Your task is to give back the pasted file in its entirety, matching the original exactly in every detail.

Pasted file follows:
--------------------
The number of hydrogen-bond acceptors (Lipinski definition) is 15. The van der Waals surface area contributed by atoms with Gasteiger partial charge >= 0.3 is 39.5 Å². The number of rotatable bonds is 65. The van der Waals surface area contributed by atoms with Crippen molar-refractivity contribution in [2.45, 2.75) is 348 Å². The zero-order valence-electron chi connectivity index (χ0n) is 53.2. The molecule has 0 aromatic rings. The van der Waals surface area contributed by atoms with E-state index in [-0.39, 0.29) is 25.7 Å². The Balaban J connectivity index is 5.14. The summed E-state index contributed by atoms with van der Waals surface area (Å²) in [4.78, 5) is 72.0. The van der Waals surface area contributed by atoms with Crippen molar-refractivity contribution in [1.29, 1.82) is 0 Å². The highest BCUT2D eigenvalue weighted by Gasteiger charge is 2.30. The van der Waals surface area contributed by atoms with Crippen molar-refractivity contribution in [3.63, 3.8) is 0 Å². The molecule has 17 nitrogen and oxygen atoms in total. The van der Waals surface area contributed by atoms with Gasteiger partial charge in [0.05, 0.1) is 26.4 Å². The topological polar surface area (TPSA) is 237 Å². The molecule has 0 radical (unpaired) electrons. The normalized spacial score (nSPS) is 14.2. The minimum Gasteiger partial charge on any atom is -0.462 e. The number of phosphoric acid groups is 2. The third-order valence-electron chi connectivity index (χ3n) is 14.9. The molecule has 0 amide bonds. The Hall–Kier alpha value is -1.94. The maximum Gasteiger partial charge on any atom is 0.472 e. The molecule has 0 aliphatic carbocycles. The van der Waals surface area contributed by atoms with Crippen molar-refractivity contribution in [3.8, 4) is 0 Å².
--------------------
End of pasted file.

The number of hydrogen-bond acceptors (Lipinski definition) is 15. The van der Waals surface area contributed by atoms with Gasteiger partial charge >= 0.3 is 39.5 Å². The number of rotatable bonds is 65. The van der Waals surface area contributed by atoms with Crippen molar-refractivity contribution in [2.45, 2.75) is 348 Å². The zero-order valence-electron chi connectivity index (χ0n) is 53.2. The molecule has 0 aromatic rings. The van der Waals surface area contributed by atoms with E-state index in [-0.39, 0.29) is 25.7 Å². The Balaban J connectivity index is 5.14. The summed E-state index contributed by atoms with van der Waals surface area (Å²) in [4.78, 5) is 72.0. The van der Waals surface area contributed by atoms with Crippen molar-refractivity contribution in [1.29, 1.82) is 0 Å². The highest BCUT2D eigenvalue weighted by Gasteiger charge is 2.30. The van der Waals surface area contributed by atoms with Crippen molar-refractivity contribution in [3.63, 3.8) is 0 Å². The molecule has 17 nitrogen and oxygen atoms in total. The van der Waals surface area contributed by atoms with Gasteiger partial charge in [0.05, 0.1) is 26.4 Å². The topological polar surface area (TPSA) is 237 Å². The molecule has 0 radical (unpaired) electrons. The normalized spacial score (nSPS) is 14.2. The minimum Gasteiger partial charge on any atom is -0.462 e. The number of phosphoric acid groups is 2. The third-order valence-electron chi connectivity index (χ3n) is 14.9. The molecule has 0 amide bonds. The Hall–Kier alpha value is -1.94. The maximum Gasteiger partial charge on any atom is 0.472 e. The molecule has 0 aliphatic carbocycles. The van der Waals surface area contributed by atoms with Crippen molar-refractivity contribution in [3.8, 4) is 0 Å².